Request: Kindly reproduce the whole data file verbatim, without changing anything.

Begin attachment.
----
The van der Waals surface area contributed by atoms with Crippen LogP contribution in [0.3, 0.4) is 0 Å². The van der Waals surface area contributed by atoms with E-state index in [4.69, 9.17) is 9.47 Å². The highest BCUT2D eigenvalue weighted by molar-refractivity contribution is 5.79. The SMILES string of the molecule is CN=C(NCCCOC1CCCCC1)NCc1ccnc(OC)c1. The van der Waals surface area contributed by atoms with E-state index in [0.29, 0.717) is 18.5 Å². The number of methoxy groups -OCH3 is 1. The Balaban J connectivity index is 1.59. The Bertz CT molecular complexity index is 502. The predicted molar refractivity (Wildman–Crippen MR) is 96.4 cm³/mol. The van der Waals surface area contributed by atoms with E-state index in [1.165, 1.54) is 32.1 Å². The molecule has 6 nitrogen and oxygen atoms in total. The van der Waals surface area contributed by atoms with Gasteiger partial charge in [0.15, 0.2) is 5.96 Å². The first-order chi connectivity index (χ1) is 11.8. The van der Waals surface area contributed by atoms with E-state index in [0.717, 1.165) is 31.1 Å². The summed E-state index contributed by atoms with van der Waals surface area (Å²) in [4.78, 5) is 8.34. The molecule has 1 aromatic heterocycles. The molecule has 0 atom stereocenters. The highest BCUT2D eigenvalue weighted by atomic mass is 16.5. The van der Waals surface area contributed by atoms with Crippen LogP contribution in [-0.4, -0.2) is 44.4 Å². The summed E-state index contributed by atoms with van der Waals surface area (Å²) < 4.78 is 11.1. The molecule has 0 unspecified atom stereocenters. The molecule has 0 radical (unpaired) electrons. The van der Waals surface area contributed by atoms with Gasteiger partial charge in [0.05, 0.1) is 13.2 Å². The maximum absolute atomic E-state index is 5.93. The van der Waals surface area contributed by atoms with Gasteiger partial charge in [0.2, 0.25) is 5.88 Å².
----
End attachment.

The van der Waals surface area contributed by atoms with Crippen LogP contribution in [0.3, 0.4) is 0 Å². The van der Waals surface area contributed by atoms with E-state index in [4.69, 9.17) is 9.47 Å². The highest BCUT2D eigenvalue weighted by molar-refractivity contribution is 5.79. The SMILES string of the molecule is CN=C(NCCCOC1CCCCC1)NCc1ccnc(OC)c1. The van der Waals surface area contributed by atoms with E-state index in [0.29, 0.717) is 18.5 Å². The number of methoxy groups -OCH3 is 1. The Balaban J connectivity index is 1.59. The Bertz CT molecular complexity index is 502. The predicted molar refractivity (Wildman–Crippen MR) is 96.4 cm³/mol. The van der Waals surface area contributed by atoms with E-state index in [1.165, 1.54) is 32.1 Å². The molecule has 6 nitrogen and oxygen atoms in total. The van der Waals surface area contributed by atoms with Gasteiger partial charge in [0.15, 0.2) is 5.96 Å². The first-order chi connectivity index (χ1) is 11.8. The van der Waals surface area contributed by atoms with E-state index in [0.717, 1.165) is 31.1 Å². The summed E-state index contributed by atoms with van der Waals surface area (Å²) in [4.78, 5) is 8.34. The molecule has 1 aromatic heterocycles. The molecule has 0 atom stereocenters. The highest BCUT2D eigenvalue weighted by atomic mass is 16.5. The van der Waals surface area contributed by atoms with Crippen LogP contribution in [-0.4, -0.2) is 44.4 Å². The summed E-state index contributed by atoms with van der Waals surface area (Å²) < 4.78 is 11.1. The molecule has 0 unspecified atom stereocenters. The molecule has 0 radical (unpaired) electrons. The van der Waals surface area contributed by atoms with Gasteiger partial charge in [0.05, 0.1) is 13.2 Å². The maximum absolute atomic E-state index is 5.93. The van der Waals surface area contributed by atoms with Gasteiger partial charge in [0.2, 0.25) is 5.88 Å².